Apostolic Authority
Galatians 1:1
Paul, an apostle, (not of men, neither by man, but by Jesus Christ, and God the Father, who raised him from the dead;)…

St. Paul opens the Epistle to the Galatians with an unusual assertion of his own authority. Generally he describes himself as "the bondservant" of Jesus Christ, and addresses his converts with affectionate gentleness. But something almost stern marks the beginning of this Epistle, and indeed characterizes the whole of it; and the writer at the outset sets forth the highest claims of apostolic rank. This was necessary because disloyalty to the authority of St. Paul had been used as one of the strongest encouragements for unfaithfulness to the fundamental principles of Christianity. It is very difficult to know when self-assertion is a duty, and more difficult to perform the duty with modesty. Yet there are occasions - for most of us rare occasions - when the cause of truth and righteousness requires the firm, dignified claim of one's lawful position. This is perfectly consistent with unselfishness and humility if the motive is some interest outside ourselves. Herein is the important point, namely, that the self-assertion is not to be for our own honour, but for the glory of God, or the good of man, or the maintenance of right.

I. THE APOSTOLIC AUTHORITY IS CONFERRED. It does not originate in the man who possesses it. He is "one sent," a messenger, a missionary, an ambassador. As the prophet is the man who "speaks for" God, the Divine spokesman, so the apostle is he who is sent by his Lord, the messenger of Christ. Thus the apostolic authority is very different from that of the philosopher which depends entirely on his own intellectual powers, and that of the religious founder which grows out of the man's own spiritual ideas, and all purely personal authority. It is derived from the authority of Christ. Natural gifts can no more make a man an apostle than they can give a free-lance the right to command a national army.


1. It is not derived from a human origin. It is not "of men." No man and no body of men can create an apostle. To attempt such a creation is to put forth forged credentials; it is like the act of a man who engraves his own notes and passes them in currency as though they had been issued by a bank.

2. It is not derived through a human medium. It is not "through man." Matthias was thought to be appointed by God since he was chosen by lot after prayer for Divine guidance; but he certainly received his apostleship, such as it was, through men, for the election of him was arranged by the Church (Acts 1:23-26). This was not the case with St. Paul. The highest authority is independent of all ecclesiastical arrangements and of all official management.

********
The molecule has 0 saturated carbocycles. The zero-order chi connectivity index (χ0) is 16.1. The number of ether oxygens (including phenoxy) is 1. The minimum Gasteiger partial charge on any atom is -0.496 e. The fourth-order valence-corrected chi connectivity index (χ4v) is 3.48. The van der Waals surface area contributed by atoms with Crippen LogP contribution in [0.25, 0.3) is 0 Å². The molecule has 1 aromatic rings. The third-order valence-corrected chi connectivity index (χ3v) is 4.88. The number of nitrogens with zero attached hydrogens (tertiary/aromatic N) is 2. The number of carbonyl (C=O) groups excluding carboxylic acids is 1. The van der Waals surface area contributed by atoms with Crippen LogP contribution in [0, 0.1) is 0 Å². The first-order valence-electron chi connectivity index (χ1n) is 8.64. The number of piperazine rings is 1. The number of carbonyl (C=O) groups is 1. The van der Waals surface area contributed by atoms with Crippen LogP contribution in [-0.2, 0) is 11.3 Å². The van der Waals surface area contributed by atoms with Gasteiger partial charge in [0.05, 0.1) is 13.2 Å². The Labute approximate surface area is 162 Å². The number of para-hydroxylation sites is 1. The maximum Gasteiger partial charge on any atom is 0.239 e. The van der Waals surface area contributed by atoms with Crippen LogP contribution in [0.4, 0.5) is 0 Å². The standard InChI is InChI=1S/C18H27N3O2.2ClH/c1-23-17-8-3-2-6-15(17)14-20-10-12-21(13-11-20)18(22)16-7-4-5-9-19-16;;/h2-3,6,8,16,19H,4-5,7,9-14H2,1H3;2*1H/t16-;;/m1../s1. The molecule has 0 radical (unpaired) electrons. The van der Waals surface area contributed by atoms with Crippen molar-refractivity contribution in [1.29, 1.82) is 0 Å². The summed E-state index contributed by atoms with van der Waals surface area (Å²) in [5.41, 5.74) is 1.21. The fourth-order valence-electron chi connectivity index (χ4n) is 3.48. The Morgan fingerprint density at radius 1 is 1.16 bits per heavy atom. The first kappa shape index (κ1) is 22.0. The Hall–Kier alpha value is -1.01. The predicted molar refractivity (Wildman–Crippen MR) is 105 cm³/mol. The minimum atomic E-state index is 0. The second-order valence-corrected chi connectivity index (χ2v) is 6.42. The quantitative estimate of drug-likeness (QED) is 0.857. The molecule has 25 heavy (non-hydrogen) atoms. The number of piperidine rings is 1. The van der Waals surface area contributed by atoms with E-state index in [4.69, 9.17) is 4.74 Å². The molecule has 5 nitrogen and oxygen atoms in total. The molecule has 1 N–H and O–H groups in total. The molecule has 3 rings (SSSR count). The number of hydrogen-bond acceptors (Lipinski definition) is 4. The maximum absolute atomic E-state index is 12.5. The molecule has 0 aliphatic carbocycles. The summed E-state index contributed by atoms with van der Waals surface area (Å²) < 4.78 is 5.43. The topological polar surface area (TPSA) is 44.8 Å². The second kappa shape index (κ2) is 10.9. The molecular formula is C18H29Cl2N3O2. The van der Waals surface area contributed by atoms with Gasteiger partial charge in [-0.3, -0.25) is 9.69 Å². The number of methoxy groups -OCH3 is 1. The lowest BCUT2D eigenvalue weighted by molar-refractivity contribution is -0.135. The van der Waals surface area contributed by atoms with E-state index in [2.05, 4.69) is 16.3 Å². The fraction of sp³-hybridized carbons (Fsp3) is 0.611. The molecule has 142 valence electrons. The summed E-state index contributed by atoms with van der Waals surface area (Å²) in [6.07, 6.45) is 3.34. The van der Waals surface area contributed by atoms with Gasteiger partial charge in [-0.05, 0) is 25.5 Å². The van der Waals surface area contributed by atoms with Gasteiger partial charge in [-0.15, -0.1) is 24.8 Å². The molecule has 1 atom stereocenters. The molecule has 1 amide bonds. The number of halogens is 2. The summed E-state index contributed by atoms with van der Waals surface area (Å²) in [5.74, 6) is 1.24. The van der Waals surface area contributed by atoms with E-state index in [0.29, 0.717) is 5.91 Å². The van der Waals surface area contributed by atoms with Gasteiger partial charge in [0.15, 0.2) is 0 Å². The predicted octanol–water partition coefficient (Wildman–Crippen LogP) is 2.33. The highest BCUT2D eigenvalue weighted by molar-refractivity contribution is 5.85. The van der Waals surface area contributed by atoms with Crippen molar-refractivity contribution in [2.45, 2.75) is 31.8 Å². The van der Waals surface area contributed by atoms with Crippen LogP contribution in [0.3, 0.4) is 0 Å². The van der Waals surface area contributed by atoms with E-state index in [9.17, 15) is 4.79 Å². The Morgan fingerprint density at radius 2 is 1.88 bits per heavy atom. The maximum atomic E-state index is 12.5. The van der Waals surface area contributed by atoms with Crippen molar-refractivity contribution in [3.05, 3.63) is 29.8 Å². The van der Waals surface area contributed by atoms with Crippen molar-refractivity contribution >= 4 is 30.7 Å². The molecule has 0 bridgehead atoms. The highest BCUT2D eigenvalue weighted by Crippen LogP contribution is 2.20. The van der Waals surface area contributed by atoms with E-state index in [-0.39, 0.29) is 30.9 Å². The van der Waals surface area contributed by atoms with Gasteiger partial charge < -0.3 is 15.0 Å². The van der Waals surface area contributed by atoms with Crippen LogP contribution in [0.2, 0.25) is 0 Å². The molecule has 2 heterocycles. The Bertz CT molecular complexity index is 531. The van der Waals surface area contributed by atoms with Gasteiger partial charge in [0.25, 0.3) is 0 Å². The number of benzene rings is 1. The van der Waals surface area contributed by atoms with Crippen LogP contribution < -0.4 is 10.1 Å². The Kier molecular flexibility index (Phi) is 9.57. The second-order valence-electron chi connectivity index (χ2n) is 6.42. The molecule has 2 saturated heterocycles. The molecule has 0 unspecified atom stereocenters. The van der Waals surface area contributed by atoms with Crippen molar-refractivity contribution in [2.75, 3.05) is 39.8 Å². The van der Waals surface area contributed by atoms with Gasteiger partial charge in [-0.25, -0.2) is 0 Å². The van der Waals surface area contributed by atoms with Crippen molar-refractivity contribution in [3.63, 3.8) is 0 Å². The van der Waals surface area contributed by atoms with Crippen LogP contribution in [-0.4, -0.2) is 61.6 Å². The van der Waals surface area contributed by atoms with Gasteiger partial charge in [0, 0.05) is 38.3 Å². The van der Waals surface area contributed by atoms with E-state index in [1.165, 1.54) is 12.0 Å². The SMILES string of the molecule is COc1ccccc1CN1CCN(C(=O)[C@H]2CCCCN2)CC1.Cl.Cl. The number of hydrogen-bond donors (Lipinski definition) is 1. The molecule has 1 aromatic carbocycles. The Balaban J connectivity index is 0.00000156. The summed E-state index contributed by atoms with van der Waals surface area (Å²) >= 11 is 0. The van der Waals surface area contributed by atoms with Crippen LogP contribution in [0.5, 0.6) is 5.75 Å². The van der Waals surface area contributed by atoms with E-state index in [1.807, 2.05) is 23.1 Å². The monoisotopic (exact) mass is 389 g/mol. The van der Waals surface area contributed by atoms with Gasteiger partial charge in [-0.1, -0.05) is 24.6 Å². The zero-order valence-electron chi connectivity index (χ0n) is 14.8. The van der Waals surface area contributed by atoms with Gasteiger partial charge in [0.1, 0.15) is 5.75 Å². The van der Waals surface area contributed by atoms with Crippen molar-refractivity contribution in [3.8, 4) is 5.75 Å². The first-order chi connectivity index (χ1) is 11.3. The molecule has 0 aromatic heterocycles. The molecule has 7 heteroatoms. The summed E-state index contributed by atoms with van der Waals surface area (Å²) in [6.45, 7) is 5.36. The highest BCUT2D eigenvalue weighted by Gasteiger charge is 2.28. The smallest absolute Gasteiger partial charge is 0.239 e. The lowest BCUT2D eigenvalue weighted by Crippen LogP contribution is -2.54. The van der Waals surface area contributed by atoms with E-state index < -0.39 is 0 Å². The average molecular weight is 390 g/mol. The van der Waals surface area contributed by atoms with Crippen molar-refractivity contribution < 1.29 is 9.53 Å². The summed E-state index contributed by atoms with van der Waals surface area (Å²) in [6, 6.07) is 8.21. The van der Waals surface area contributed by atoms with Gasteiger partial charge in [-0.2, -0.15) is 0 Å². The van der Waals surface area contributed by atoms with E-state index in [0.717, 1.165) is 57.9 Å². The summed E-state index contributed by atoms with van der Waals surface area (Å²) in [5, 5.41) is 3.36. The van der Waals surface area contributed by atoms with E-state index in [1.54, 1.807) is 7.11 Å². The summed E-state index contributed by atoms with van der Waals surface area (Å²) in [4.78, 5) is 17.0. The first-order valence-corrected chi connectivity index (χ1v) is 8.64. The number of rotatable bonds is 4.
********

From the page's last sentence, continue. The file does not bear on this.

III. THE APOSTOLIC AUTHORITY COMES DIRECT FROM CHRIST AND GOD. The sovereign commissions his own ministers. The office derives its high influence from this origin.

1. It is from God. Therefore the apostle is divinely inspired. The Church order that he establishes and the doctrinal truth that he preaches have both claims upon our reverence, because they come through him from God.

2. It is also from Christ. It is "through" Christ as being received immediately from him, but it is also "through" God, for no distinction is here to be made. Christ, however, is personally concerned. The apostle is a Christian officer. His work is not to serve the general religion of faith in God and providence and natural revelation, but to promote the special faith of the gospel.

IV. THE APOSTOLIC AUTHORITY IS DEPENDENT ON THE RESURRECTION OF CHRIST, God is named as "the Father, who raised him from the dead." St. Paul alone of all the apostles received his commission in the first instance from the risen Christ. But the other apostles were also especially endowed and sent forth by Christ after the resurrection (Matthew 28:16-20). Apart from the importance that attaches itself in many ways to the resurrection of Christ as the proof of his victory, the assurance of our future, etc., there is this particular point here of significance that Christ still lives, that the apostle is not merely faithful to a memory, but serves a living Lord, that he is not the successor of Christ, but the servant who carries out the fresh mandates of the living and reigning King. - W.F.A.

Parallel Verses
KJV: Paul, an apostle, (not of men, neither by man, but by Jesus Christ, and God the Father, who raised him from the dead;)

WEB: Paul, an apostle (not from men, neither through man, but through Jesus Christ, and God the Father, who raised him from the dead),

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